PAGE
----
July 09

learning arabic – العربية

I’m currently studying Arabic. I do want to learn more about the culture of the Arab world and I want to understand some of the maybe more controversial ways of life (compared to my own in any case). I read an English version of the Holy Quran a while back and it was fascinating (even though I’m not religious at all, I do find the topic of religion very interesting) and I made the decision to focus on Arabic.

Arabic alphabet
The first problem with Arabic is the Arabic script. The squiggly lines look complicated and, I think, deter many from starting to learn this fascinating language. As a matter of fact the alphabet isn’t that hard to figure out and you can teach yourself in a couple of afternoons. What is maybe more complicated is the fact that most of the vowels (short vowels) are not written except in the Quran or in books for kids. This makes reading much more of a challenge than the foreign script. You have to recognise the word to accurately read and pronounce it.

However this is not as complicated as it may sound. English also has very few pronunciation rules and as such words have to be recognised to be understood. The famous tough, though and thou come to mind. Even though the vowels are there, you don’t know how to pronounce it unless you know the word.

MSA vs dialect
The next problem is the endless debate of MSA (Modern Standard Arabic) vs dialect. Learn Arabic, they say, there are over 250 million native speakers, 4th most spoken language… only it isn’t. It is the official language in 26 countries, but the speaking part is more complicated.
Arabs use a standard form of Arabic for the news and anything that is written or official, but use a regional dialect for everything else. These dialects can be mutually unintelligible. A Moroccan for example would not understand an Omani. Certain Bedouin dialects can be a challenge for urbanites in the same country. And while all educated Arabs learn MSA, they don’t use it to communicate. They should for the most part understand MSA spoken to them, but few will reply in it, which can make conversation very difficult indeed. The above mentioned Moroccan and Omani would more than likely use a mix of their dialects with a bit of MSA sprinkled in.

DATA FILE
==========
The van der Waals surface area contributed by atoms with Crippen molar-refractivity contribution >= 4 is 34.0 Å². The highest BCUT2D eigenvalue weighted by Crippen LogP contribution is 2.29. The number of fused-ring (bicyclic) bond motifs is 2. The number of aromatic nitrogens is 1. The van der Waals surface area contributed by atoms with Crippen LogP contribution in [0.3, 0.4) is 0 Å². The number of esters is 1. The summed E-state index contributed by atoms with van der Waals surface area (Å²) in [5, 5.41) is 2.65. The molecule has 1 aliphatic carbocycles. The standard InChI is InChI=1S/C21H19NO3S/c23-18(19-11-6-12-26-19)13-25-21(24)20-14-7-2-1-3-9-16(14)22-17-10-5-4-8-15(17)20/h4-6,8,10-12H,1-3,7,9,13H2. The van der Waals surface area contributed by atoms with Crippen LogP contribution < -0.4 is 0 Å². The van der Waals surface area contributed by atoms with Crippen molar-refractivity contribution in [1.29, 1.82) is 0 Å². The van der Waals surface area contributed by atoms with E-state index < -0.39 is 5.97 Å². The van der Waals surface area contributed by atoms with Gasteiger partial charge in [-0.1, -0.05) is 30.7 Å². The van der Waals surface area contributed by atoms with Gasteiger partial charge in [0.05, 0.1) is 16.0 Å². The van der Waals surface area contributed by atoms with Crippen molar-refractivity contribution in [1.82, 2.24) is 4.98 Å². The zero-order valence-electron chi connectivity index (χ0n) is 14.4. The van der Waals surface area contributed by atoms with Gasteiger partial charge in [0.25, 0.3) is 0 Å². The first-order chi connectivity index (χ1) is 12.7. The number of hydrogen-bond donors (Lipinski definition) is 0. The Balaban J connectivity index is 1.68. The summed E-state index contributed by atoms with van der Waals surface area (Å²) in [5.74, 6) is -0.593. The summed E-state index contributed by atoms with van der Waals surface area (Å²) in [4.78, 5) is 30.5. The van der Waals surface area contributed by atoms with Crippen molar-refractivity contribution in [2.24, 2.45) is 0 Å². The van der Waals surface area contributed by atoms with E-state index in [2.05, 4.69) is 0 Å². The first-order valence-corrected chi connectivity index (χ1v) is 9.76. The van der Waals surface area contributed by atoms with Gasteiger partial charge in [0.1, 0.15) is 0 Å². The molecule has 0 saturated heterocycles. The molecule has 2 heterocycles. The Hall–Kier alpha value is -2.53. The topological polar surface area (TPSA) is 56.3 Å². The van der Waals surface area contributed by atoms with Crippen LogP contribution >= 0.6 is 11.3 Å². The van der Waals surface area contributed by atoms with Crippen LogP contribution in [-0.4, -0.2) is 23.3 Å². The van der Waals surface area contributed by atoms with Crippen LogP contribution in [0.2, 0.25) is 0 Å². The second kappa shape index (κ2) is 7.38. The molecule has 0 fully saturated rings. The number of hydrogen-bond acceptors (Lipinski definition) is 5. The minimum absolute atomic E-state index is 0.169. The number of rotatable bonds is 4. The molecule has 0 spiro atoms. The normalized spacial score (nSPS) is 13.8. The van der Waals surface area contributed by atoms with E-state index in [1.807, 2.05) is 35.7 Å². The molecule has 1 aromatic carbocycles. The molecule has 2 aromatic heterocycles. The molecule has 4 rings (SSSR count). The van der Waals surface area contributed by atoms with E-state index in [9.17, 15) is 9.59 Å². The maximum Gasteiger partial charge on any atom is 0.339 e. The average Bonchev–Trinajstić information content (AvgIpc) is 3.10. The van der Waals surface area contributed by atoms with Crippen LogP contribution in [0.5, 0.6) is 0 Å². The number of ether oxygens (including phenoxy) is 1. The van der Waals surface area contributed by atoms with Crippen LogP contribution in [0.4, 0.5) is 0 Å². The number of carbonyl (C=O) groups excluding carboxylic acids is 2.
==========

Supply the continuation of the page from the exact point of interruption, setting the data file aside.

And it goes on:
There is a lot of debate about the best way to mastering Arabic. One needs MSA and at least one dialect. That much is clear, but what should you learn first? Can you learn them at the same time and not be confused?

Most Arabs will suggest you learn MSA as it is the pure form and very closely related to the classical Arabic from the Quran. But what if you would rather be able order food off a menu in Beirut than understand the Al-Jazeera newscaster?
I’ve done a lot of reading and a lot of thinking about it. A lot depends on why you want to learn Arabic.
I want to be able to read and follow the news, so I will study MSA, but my priority is to actually have a conversation with people. In the past I have travelled to Morocco, Tunisia, Egypt and Jordan. Lebanon, as well as Syria were always on my list of places to visit, but for obvious reasons that will have to wait. Out of the others I enjoyed Jordan the most and so the dialect I am studying is the Levantine Arabic, specifically the Syrian variety. Once I can hold a conversation on a tourist level (A2/B1) I will start concentrating on MSA.

It’s so difficult… or is it?
The third problem is the mentality of ‘oh, it’s too difficult’. I don’t really believe in that, nor do I see the point of daily reminders of how hard it is. I’m not pretending to be an expert, but every language has more difficult concepts to grasp. The grade of difficulty depends on your native language, your learning materials/exposure to the language and your dedication/motivation/perseverance more than on anything else. Sure, it’s not a piece of cake and it will take time, but it isn’t impossible either. Arabic is in a different language family, so yes, a lot is very different and it will take longer to grasp some concepts, but it is also a very logical language. Hebrew on the other hand is rarely touted as a super hard language to learn, even though it also belongs to the Semitic language family and has many similarities.

Often times these so-called problems are just excuses. If you want to learn it, you can. You just need to put in the time and stick with it.